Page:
Motorcycle Tire Wear Bars
How to know it is time to replace your tires?

Tire Wear Bars

We do what we do because we love it. We are born to ride. So make sure you live more days to ride by keeping your motorcycle from being a safety hazard. We love those sharp curves and high speeds, but make sure you don’t wipe out. Don’t kill yourself or fuck up your motorcycle by not checking your tires regularly or by being cheap about it. Sure you might be able to save a few bucks for a day or two by holding off on the new tire, but what happens if you go down because the tire wasn’t in the right conditions to hold you up on that curve or ride through a bit of rain. Now you’re looking at repairs way deeper in your pocket than a new tire, assuming you don’t kill or hurt yourself so you can ride it again.

So how do you know it is time to get a new tire? And No, it is not when you can start seeing the threads in the inner tire. We have all heard about the penny trick, right? You hold the penny into the tire tread, upside down, head first and if you can see Lincoln’s head without his head being covered it is definitely time to change the tire out. This method has been used for years, but there is another way check your tire.


The tire above is worn out. It looks like there is still good tread, but with over 12,000 miles on it, it’s done and unsafe to ride on. A clear indication of this is that the tread is worn down to the wear bars. What the hell is a wear bar? Don’t be embarrassed. I myself just recently found out when I was researching for motorcycle tire safety tips. But that is why we are here, to share this information with the biker community and keep us as informed and riding safe as possible.


You should never let the tire get to this point, no excuses. Pay close attention to your tires and inspect them often. On a new tire, wear bars are almost invisible. They become clear after the tire gets some miles on it. If you look closely at the photo above, you can barely make out a bar in the long tread that starts on right hand side of the bike near the axle. Follow the tread up, and you can barely make it out a little past the mid-point. Feel free to zoom into the image if you still can’t find it.

They are hard to spot, but the tire manufacturers makes it a little easier for you by providing guides on the side walls.  Most tire makers  have some type of arrow on the side of the tire that points to the wear bars. Notice on the photo below on a worn tire. You can see the relation of the arrow to the bar.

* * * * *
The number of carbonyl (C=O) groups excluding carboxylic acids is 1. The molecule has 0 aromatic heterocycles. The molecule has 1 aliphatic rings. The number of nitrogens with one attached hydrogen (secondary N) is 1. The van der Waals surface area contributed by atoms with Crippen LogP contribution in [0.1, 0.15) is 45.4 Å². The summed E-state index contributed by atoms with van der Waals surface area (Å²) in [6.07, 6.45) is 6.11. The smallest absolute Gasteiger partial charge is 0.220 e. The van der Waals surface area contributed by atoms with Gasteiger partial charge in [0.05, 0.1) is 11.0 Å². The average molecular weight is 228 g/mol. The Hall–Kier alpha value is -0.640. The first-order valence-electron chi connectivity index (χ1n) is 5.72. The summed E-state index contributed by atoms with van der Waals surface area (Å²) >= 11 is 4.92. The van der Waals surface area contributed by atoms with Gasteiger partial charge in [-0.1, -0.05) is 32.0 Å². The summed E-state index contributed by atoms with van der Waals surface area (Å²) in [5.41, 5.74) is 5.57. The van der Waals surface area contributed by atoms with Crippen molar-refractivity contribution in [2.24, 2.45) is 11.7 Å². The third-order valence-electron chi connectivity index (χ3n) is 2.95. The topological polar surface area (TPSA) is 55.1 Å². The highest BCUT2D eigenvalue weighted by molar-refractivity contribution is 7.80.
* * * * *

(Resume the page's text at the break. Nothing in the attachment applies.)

The marker and wear bar are circled in red so you can see the relationship of the two. The arrow makes the bars easier to find.  The bars and arrows are all the way around the tire spaced evenly.  I would suggest you chalk mark a point on the tire and roll the bike forward to inspect all your bars, this way you can tell if you are getting uneven tire wear caused by an out of balance condition.  While you are checking, be sure to look for other problems, cuts, suspicious bulges, nails, etc. I recommend this process be done often to make sure you stay safe on the road. You can see on the photo that the tread is worn out evenly with the tire wear bar, just like in the first photo. That indicates that the tire is done and due for a replacement.

Rear tires are drive wheel so they wear out twice the rate as the front.  The mileage and wear rate can vary from manufacturer to manufacturer, and, the type of tire can be a factor, “touring” tires trade-off a little less grip for durability, where a “sport” tire will sacrifice longevity high performance traction.  Riding style is also a factor, the more you abuse them, the less mileage you get. The way most ride, 7,000 miles or so out of my rear is about average.

Your safety depends on your motorcycle’s tires being in good condition, make sure you check them regularly for proper pressure and tread wear, your life could depend on it. Best place to get one in the Rio Grande Valley is RGV Cycle Center. Ask for Robert, this guy know his stuff when it comes to tires. He has been doing it for years. I will be speaking to him more often to get you the best tire tips there are to offer. So stay tuned to our tire tech tips.

RGV Cycle Center





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